Category Archives: 7. Opinion

Impressions from Installing and Configuring Devolo Home Automation Control Center

As a first step, I had installed remote con­trolled (Z-Wave) ther­mostats for my radi­a­tors. In addi­tion, I installed Devolo’s Con­trol Cen­ter and reg­is­tered on its web­site for access to the con­trol cen­ter. I had thought, from a pri­or email exchange with Devolo’s sup­port, that it would not be nec­es­sary to use their web ser­vice. How­ev­er, I was not able to iden­ti­fy (or find doc­u­men­ta­tion) about a web server or some oth­er man­age­ment UI on the con­trol cen­ter, so I decid­ed to go through their web­site. I resent this, as I didn’t nec­es­sar­i­ly want them to have data on my home con­fig­u­ra­tion, but it was the fastest way to a work­ing set-up.

The first step was still a hard­ware instal­la­tion step. I need­ed to plug-in the con­trol cen­ter box and con­nect it to the Inter­net. My cur­rent solu­tion below uti­lizes a Fritz! pro­duct, Eth­er­net over power-line. The Devolo Con­trol Cen­ter comes with its own built-in Eth­er­net over power-line sup­port and is sup­posed to be plug com­pat­i­ble with the Fritz solu­tion, alas, this did not work out of the box. It is the one remain­ing prob­lem to solve for me, lat­er.

Con­tin­ue read­ing

Unwrapping and Experiences with Installing Devolo Home Automation Thermostats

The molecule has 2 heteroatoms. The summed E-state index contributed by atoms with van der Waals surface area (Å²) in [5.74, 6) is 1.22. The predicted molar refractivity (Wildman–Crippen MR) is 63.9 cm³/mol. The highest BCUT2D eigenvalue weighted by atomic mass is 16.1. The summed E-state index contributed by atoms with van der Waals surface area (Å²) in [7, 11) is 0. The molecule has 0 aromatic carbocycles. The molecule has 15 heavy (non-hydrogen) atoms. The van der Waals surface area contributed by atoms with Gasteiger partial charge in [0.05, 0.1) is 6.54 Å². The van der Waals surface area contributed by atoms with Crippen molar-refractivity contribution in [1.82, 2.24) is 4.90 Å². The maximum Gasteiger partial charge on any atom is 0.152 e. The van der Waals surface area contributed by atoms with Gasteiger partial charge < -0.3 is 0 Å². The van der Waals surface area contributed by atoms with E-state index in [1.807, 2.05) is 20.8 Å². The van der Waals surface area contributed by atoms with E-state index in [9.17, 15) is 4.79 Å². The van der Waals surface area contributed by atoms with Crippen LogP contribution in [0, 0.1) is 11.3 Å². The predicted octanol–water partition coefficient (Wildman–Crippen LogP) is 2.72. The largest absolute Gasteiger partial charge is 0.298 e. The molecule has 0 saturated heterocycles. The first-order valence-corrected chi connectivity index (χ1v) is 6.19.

As my first (rather small) home automa­tion project I decid­ed to install remote con­trolled radi­a­tor ther­mostats. (This is also known as a cen­tral ther­mostat and comes with most mod­ern apart­ments, but then my new Berlin apart­ment is rather old and charm­ing. It has no cen­tral ther­mostat, mak­ing me run around the apart­ment every morn­ing to man­u­al­ly adjust the sev­en radi­a­tors.)

I chose Devolo’s “Home Con­trol” ther­mostats and con­trol cen­ter. This is an afford­able entry-level pro­duct into the space of home automa­tion, though the total of sev­en ther­mostats and one (pro­pri­etary) con­trol cen­ter set me back about EUR 600. 

Con­tin­ue read­ing

Making Introductions for Job Interviews

(Cross-posting from

As a human being, as a pro­fes­sion­al, and more recent­ly as a pro­fes­sor, I’m hap­py to help peo­ple find jobs (time per­mit­ting). In fact, as a pro­fes­sor we have tagged HR pro­fes­sion­als in our CRM data­base so that we can reach out eas­i­ly to them. Still, intro­duc­tions for job inter­views require prepa­ra­tion on the side of the job seek­er. There are a cou­ple of things to con­sid­er.

The most com­mon mis­take that job seek­ers make is to ask me: Help me find a job in soft­ware engi­neer­ing or pro­duct man­age­ment or some­thing else. Even if accom­pa­nied by a resume, what am I sup­posed to make of this? Pass on the resume to every com­pa­ny in the world?

The job of job seek­ing starts with the job seek­er. They must find out where they want to go.

If they can’t, they should at least deter­mine some com­pa­nies of inter­est to them and provide them to me so that I can decide whether I can actu­al­ly be of help.

Con­tin­ue read­ing

Platforms but no Platform Organizations

One result of our recent case study research on inner source is that companies may not always need platform organizations to get to a platform of shared reusable assets. They will certainly need platforms, but they won't need a dedicated organizational unit to develop and maintain this platform.